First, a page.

J Integr Plant Biol. ›› 2023, Vol. 65 ›› Issue (1): 223-234.DOI: 10.1111/jipb.13367

• Photosynthesis and Crop Physiology • Previous Articles     Next Articles

Cryo-electron microscopy structure of the intact photosynthetic light-harvesting antenna-reaction center complex from a green sulfur bacterium

Jing-Hua Chen1,2*, Weiwei Wang1, Chen Wang2, Tingyun Kuang3, Jian-Ren Shen3,4*, Xing Zhang2,5*   

  1. 1. College of Life Science Zhejiang University Hangzhou 310058 China;
    2. Department of Pathology of Sir Run Run Shaw Hospital, and Department of Biophysics Zhejiang University School of Medicine Hangzhou 310058 China;
    3. Key Laboratory of Photobiology, Institute of Botany, Photosynthesis Research Center the Chinese Academy of Sciences Beijing 100093 China;
    4. Research Institute for Interdisciplinary Science, and Graduate School of Natural Science and Technology Okayama University Okayama 700-8530 Japan;
    5. Center of Cryo Electron Microscopy Zhejiang University School of Medicine Hangzhou 310058 China
    *Correspondences: Jing‐Hua Chen (jhchentop@163.com); Jian‐Ren Shen (shen@cc.okayama-u.ac.jp); Xing Zhang (xzhang1999@zju.edu.cn, Dr. Zhang is fully responsible for the distributions of all materials associated with this article)
  • Received:2022-08-14 Accepted:2022-09-19 Online:2022-09-22 Published:2023-01-01

Abstract: The photosynthetic reaction center complex (RCC) of green sulfur bacteria (GSB) consists of the membrane-imbedded RC core and the peripheric energy transmitting proteins called Fenna–Matthews–Olson (FMO). Functionally, FMO transfers the absorbed energy from a huge peripheral light-harvesting antenna named chlorosome to the RC core where charge separation occurs. In vivo, one RC was found to bind two FMOs, however, the intact structure of RCC as well as the energy transfer mechanism within RCC remain to be clarified. Here we report a structure of intact RCC which contains a RC core and two FMO trimers from a thermophilic green sulfur bacterium Chlorobaculum tepidum at 2.9?? resolution by cryo-electron microscopy. The second FMO trimer is attached at the cytoplasmic side asymmetrically relative to the first FMO trimer reported previously. We also observed two new subunits (PscE and PscF) and the N-terminal transmembrane domain of a cytochrome-containing subunit (PscC) in the structure. These two novel subunits possibly function to facilitate the binding of FMOs to RC core and to stabilize the whole complex. A new bacteriochlorophyll (numbered as 816) was identified at the interspace between PscF and PscA-1, causing an asymmetrical energy transfer from the two FMO trimers to RC core. Based on the structure, we propose an energy transfer network within this photosynthetic apparatus.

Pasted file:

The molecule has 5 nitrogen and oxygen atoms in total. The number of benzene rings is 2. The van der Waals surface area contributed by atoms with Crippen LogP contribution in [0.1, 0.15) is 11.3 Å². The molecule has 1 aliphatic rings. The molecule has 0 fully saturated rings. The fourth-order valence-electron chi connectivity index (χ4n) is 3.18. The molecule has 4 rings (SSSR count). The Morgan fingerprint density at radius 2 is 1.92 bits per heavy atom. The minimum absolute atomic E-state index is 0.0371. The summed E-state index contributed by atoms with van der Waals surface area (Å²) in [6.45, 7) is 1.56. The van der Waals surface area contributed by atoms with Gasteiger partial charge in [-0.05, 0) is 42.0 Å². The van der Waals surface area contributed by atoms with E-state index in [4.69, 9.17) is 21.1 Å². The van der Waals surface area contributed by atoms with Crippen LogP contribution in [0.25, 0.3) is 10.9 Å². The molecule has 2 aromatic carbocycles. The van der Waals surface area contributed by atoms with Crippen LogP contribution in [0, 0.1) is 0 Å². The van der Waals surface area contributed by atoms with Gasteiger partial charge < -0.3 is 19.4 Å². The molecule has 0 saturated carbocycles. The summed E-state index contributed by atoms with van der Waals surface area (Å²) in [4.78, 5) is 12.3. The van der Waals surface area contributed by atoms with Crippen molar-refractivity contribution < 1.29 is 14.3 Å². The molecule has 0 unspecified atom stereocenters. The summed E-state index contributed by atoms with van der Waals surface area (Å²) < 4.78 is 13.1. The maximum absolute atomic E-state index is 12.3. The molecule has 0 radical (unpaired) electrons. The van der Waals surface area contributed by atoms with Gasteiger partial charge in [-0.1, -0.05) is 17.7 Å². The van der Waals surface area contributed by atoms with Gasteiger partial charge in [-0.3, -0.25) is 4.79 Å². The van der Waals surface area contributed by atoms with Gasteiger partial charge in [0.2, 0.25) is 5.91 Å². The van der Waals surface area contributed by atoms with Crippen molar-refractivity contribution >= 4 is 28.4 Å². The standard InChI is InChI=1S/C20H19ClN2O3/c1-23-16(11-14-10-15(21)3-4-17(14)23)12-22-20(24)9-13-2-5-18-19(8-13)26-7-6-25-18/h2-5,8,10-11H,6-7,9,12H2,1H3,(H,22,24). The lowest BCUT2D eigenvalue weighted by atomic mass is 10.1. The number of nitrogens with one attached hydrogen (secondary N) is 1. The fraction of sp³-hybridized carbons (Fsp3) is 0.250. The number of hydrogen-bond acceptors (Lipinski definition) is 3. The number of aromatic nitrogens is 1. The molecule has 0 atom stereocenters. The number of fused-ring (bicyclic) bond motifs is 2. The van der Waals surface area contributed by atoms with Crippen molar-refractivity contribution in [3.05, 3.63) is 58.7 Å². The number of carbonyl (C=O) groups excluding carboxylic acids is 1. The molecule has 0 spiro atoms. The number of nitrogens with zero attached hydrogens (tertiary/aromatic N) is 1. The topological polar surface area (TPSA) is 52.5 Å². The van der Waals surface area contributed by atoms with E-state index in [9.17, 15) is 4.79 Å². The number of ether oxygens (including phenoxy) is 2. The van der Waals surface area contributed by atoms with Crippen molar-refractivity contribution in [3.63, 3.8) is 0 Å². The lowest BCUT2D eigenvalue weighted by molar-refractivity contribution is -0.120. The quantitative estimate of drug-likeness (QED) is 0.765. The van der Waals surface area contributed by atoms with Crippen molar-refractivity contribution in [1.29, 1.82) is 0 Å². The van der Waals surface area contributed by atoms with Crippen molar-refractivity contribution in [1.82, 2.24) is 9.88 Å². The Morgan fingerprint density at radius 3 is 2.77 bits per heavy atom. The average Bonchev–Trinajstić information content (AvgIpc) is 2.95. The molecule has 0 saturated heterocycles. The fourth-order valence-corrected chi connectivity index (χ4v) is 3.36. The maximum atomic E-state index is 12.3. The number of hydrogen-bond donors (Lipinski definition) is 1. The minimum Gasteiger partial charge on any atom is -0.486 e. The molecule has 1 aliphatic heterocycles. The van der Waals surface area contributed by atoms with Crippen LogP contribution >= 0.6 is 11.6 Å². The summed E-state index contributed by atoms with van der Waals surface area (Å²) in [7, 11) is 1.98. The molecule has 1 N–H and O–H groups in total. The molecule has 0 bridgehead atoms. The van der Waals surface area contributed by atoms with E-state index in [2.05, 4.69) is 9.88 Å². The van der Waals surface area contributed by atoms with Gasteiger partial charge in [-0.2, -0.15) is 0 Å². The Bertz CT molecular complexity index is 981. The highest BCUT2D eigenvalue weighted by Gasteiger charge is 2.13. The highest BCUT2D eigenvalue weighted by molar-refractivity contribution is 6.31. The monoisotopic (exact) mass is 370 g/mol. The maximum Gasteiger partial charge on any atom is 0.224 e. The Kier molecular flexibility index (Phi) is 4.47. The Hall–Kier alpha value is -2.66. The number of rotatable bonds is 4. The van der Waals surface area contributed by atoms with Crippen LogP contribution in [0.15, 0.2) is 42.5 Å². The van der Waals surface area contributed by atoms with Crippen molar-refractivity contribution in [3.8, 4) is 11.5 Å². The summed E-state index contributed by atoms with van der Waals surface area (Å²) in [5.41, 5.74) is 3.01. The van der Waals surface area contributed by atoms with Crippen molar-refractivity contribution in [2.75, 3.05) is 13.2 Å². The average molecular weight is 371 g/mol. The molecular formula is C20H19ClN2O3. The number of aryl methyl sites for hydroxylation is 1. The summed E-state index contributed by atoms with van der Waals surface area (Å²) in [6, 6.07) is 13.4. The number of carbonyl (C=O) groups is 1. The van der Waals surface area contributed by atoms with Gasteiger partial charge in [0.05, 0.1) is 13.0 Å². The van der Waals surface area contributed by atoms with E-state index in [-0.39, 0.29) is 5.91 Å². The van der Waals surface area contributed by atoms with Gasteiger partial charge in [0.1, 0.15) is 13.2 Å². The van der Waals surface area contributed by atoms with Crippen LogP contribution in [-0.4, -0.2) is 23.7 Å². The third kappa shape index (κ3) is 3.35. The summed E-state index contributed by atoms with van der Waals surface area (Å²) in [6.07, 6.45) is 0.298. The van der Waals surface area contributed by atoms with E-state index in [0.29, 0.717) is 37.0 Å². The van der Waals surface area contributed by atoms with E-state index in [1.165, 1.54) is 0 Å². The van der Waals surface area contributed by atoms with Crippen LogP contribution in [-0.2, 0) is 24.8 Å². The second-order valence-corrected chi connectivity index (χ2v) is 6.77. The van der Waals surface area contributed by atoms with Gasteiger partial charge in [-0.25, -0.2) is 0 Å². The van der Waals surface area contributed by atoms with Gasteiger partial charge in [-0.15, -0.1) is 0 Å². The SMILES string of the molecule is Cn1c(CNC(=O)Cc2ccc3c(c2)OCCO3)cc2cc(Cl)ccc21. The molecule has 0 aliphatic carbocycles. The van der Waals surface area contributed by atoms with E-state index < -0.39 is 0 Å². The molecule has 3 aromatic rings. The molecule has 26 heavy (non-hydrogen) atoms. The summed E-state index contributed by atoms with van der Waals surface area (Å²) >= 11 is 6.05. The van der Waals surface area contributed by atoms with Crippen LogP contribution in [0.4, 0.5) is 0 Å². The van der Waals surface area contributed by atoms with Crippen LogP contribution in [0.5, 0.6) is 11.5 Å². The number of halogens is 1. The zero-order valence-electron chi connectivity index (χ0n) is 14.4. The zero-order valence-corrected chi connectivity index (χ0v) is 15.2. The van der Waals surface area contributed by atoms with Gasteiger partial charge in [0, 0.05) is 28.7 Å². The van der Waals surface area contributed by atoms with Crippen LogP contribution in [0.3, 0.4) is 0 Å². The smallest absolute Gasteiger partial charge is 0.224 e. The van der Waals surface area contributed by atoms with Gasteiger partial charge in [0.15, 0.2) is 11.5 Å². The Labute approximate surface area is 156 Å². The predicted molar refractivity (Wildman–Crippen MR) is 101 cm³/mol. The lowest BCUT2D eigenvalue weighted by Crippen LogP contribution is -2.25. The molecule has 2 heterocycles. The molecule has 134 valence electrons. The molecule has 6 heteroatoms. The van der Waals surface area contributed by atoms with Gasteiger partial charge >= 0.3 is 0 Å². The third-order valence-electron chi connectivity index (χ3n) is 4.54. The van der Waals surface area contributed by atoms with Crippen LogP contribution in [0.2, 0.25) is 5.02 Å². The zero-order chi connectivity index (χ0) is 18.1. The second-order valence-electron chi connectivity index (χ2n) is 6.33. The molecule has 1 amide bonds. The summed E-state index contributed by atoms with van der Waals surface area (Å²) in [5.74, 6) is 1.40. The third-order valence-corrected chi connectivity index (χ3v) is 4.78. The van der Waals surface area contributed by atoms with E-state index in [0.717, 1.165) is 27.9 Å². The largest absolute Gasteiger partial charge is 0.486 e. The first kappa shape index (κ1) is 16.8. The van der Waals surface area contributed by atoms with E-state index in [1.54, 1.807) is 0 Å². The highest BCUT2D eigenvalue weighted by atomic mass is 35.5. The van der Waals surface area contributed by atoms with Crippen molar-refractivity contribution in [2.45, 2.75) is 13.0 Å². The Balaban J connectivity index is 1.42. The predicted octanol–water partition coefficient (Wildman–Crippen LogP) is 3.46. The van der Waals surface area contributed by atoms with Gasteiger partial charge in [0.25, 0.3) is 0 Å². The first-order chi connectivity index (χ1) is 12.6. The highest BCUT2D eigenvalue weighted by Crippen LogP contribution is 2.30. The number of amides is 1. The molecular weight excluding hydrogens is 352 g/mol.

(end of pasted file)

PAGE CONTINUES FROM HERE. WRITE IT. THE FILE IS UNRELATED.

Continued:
Key words: cryo-electron microscopy, energy transfer, FMO protein, green sulfur bacterium, photosynthesis, reaction center

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